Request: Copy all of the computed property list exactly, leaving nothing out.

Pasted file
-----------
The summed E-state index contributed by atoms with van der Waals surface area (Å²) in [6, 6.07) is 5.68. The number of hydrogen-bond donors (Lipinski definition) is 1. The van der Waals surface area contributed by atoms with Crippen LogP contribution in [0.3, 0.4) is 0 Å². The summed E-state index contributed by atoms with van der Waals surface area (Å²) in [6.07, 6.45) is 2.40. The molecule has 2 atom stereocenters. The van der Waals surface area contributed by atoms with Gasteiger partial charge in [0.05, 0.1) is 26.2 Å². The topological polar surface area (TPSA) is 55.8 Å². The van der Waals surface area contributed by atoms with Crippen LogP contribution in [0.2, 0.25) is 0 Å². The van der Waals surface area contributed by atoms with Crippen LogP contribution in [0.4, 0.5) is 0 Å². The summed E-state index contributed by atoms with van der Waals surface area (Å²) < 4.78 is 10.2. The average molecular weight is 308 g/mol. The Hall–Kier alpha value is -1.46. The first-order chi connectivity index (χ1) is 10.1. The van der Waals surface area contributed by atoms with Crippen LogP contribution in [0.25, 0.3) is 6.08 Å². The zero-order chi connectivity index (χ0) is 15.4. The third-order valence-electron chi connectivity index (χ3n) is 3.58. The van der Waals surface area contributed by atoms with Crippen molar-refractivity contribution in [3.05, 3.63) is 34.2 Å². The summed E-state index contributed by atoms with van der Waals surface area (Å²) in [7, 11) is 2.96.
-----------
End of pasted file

The summed E-state index contributed by atoms with van der Waals surface area (Å²) in [6, 6.07) is 5.68. The number of hydrogen-bond donors (Lipinski definition) is 1. The van der Waals surface area contributed by atoms with Crippen LogP contribution in [0.3, 0.4) is 0 Å². The summed E-state index contributed by atoms with van der Waals surface area (Å²) in [6.07, 6.45) is 2.40. The molecule has 2 atom stereocenters. The van der Waals surface area contributed by atoms with Gasteiger partial charge in [0.05, 0.1) is 26.2 Å². The topological polar surface area (TPSA) is 55.8 Å². The van der Waals surface area contributed by atoms with Crippen LogP contribution in [0.2, 0.25) is 0 Å². The van der Waals surface area contributed by atoms with Crippen LogP contribution in [0.4, 0.5) is 0 Å². The summed E-state index contributed by atoms with van der Waals surface area (Å²) < 4.78 is 10.2. The average molecular weight is 308 g/mol. The Hall–Kier alpha value is -1.46. The first-order chi connectivity index (χ1) is 10.1. The van der Waals surface area contributed by atoms with Crippen LogP contribution in [0.25, 0.3) is 6.08 Å². The zero-order chi connectivity index (χ0) is 15.4. The third-order valence-electron chi connectivity index (χ3n) is 3.58. The van der Waals surface area contributed by atoms with Crippen molar-refractivity contribution in [3.05, 3.63) is 34.2 Å². The summed E-state index contributed by atoms with van der Waals surface area (Å²) in [7, 11) is 2.96.